This week another indie arcade game hit Steam in the form of ‘Spectraball’ by developers from Flashcube Studios. Can Flashcube’s first creation stand out from the crowd?
Back to the roots
The basic idea of Spectraball is nothing revolutionary – in fact quite the opposite. It takes players back to the early days of gaming where games tried to keep the player hooked with their concept and not with bombastic, super-realistic looking graphics. You, the player, have to use all of your aptitude to guide a ball through each of the fifteen levels to reach the final objective within it. Everyone who’s played ‘Marble Madness’ or ‘Trouble Bubble’ in the ‘good old days of gaming’ will be familiar to this concept.
Simple but challenging
The levels look brilliant
On your journey through the levels you will come across several traps, moving platforms, pipes, steps and other things you will have to pass to reach the final objective. As if that were not enough to manage, there is also a time limit for each level, determined by the difficulty you have chosen before starting. The levels are themed around five environments (Tropical, Snow, Air, Space and Inferno), which are always very colourful. Their construction is pretty simple; you will never roll around without a clue about where to find the final objective. Yet the levels are still very challenging and it will be a common occurrence that you fall off the map and get put back to one of the recent reached checkpoints.
Can you control it?
Although the controls are kept simple and intuitive, the tutorial is definitely worth a look to learn about the special abilities of the ball and its handling. Usually the game is controlled with your keyboard and mouse, but a gamepad can also be used – even the X-Box 360 Controller is supported. With your controller you are able to affect the direction and speed of the ball. In addition to this you can also jump with your ball and use a ‘Power Brake’, which is very helpful when the high speed of your is luring you towards a fall.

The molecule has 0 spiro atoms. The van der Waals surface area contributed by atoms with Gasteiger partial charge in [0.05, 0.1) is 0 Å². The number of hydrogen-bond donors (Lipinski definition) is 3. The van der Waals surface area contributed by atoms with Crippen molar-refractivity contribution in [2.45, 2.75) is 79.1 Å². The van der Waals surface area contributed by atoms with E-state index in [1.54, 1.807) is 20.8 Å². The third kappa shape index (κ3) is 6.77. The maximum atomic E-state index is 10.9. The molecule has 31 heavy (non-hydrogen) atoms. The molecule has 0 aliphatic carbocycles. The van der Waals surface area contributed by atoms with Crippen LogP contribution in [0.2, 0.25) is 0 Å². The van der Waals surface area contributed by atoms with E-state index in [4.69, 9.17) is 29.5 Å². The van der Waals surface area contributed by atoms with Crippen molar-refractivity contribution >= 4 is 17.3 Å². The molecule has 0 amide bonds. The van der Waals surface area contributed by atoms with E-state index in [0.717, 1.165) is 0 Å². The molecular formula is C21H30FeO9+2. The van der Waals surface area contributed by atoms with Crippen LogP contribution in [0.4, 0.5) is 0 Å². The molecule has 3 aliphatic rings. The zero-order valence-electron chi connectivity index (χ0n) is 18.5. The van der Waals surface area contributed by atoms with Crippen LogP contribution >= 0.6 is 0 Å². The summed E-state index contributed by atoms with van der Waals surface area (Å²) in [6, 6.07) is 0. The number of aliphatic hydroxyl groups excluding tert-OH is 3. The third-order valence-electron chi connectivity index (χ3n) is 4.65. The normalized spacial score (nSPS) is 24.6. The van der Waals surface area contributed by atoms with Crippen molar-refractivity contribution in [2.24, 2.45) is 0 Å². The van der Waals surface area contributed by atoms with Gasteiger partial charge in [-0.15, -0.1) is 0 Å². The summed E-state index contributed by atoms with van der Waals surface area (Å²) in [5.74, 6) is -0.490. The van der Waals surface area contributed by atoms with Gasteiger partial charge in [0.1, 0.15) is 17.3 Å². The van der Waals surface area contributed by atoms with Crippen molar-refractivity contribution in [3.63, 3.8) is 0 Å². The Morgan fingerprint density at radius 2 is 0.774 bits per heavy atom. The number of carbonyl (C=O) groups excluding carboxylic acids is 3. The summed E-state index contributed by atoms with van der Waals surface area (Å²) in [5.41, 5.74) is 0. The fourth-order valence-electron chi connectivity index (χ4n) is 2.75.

Pleasing to the ear?
The audio effects are simple but effective and definitely the kind you could expect from a game about rolling a ball. The soundtrack features really catchy tunes and fits excellently to the gameplay. Of course, it can always be turned off in the options if you do not have a taste for it.
Down at the Steamworks
There’s a nice variety of different themes to play through
Because ‘Spectraball’ utilizes ‘Steamworks’, the game has its own achievements and stat tracking. Both raise your motivation to play because you will want to get faster through the levels to get a better rank on the leaderboard of each level, which is connected to all players throughout Steam. You will find yourself thinking ‘How did that guy higher up than me on the board manage to finish that level so fast?!’. And clearly this is going to make you play the levels again, looking out for shortcuts, bypasses and other ways to get faster through the level to improve your time. The more you play ‘Spectraball’ the more you will like it because your skill will improve over time and you will, of course, earn more achievements.